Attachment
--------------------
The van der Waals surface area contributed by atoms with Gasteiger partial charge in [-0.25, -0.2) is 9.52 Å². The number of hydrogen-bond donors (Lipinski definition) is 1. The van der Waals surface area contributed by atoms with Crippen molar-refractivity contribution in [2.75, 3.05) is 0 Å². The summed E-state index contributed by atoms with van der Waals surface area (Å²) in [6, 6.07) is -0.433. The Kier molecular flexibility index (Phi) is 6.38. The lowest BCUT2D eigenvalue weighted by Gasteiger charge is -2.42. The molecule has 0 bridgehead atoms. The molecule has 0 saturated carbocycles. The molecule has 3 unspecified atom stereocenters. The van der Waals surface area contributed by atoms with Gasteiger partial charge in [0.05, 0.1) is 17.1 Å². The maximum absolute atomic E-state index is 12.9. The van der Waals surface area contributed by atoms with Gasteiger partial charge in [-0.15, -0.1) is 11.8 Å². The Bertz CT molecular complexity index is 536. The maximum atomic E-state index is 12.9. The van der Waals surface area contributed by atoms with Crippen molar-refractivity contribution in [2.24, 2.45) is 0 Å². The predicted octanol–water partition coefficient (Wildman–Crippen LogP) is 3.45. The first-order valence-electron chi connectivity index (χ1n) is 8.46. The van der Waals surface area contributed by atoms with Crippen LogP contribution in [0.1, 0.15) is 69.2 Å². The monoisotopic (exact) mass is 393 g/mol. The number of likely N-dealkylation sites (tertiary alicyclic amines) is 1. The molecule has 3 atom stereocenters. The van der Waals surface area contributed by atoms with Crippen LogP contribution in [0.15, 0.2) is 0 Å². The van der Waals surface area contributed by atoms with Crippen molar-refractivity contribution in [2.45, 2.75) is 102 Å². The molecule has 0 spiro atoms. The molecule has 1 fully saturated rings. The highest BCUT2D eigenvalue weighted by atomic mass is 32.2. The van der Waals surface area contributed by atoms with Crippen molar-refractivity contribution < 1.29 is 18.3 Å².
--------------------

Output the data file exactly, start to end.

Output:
The van der Waals surface area contributed by atoms with Gasteiger partial charge in [-0.25, -0.2) is 9.52 Å². The number of hydrogen-bond donors (Lipinski definition) is 1. The van der Waals surface area contributed by atoms with Crippen molar-refractivity contribution in [2.75, 3.05) is 0 Å². The summed E-state index contributed by atoms with van der Waals surface area (Å²) in [6, 6.07) is -0.433. The Kier molecular flexibility index (Phi) is 6.38. The lowest BCUT2D eigenvalue weighted by Gasteiger charge is -2.42. The molecule has 0 bridgehead atoms. The molecule has 0 saturated carbocycles. The molecule has 3 unspecified atom stereocenters. The van der Waals surface area contributed by atoms with Gasteiger partial charge in [0.05, 0.1) is 17.1 Å². The maximum absolute atomic E-state index is 12.9. The van der Waals surface area contributed by atoms with Gasteiger partial charge in [-0.15, -0.1) is 11.8 Å². The Bertz CT molecular complexity index is 536. The maximum atomic E-state index is 12.9. The van der Waals surface area contributed by atoms with Crippen molar-refractivity contribution in [2.24, 2.45) is 0 Å². The predicted octanol–water partition coefficient (Wildman–Crippen LogP) is 3.45. The first-order valence-electron chi connectivity index (χ1n) is 8.46. The van der Waals surface area contributed by atoms with Crippen LogP contribution in [0.1, 0.15) is 69.2 Å². The monoisotopic (exact) mass is 393 g/mol. The number of likely N-dealkylation sites (tertiary alicyclic amines) is 1. The molecule has 3 atom stereocenters. The van der Waals surface area contributed by atoms with Crippen LogP contribution in [0.15, 0.2) is 0 Å². The van der Waals surface area contributed by atoms with Crippen molar-refractivity contribution in [2.45, 2.75) is 102 Å². The molecule has 0 spiro atoms. The molecule has 1 fully saturated rings. The highest BCUT2D eigenvalue weighted by atomic mass is 32.2. The van der Waals surface area contributed by atoms with Crippen molar-refractivity contribution < 1.29 is 18.3 Å².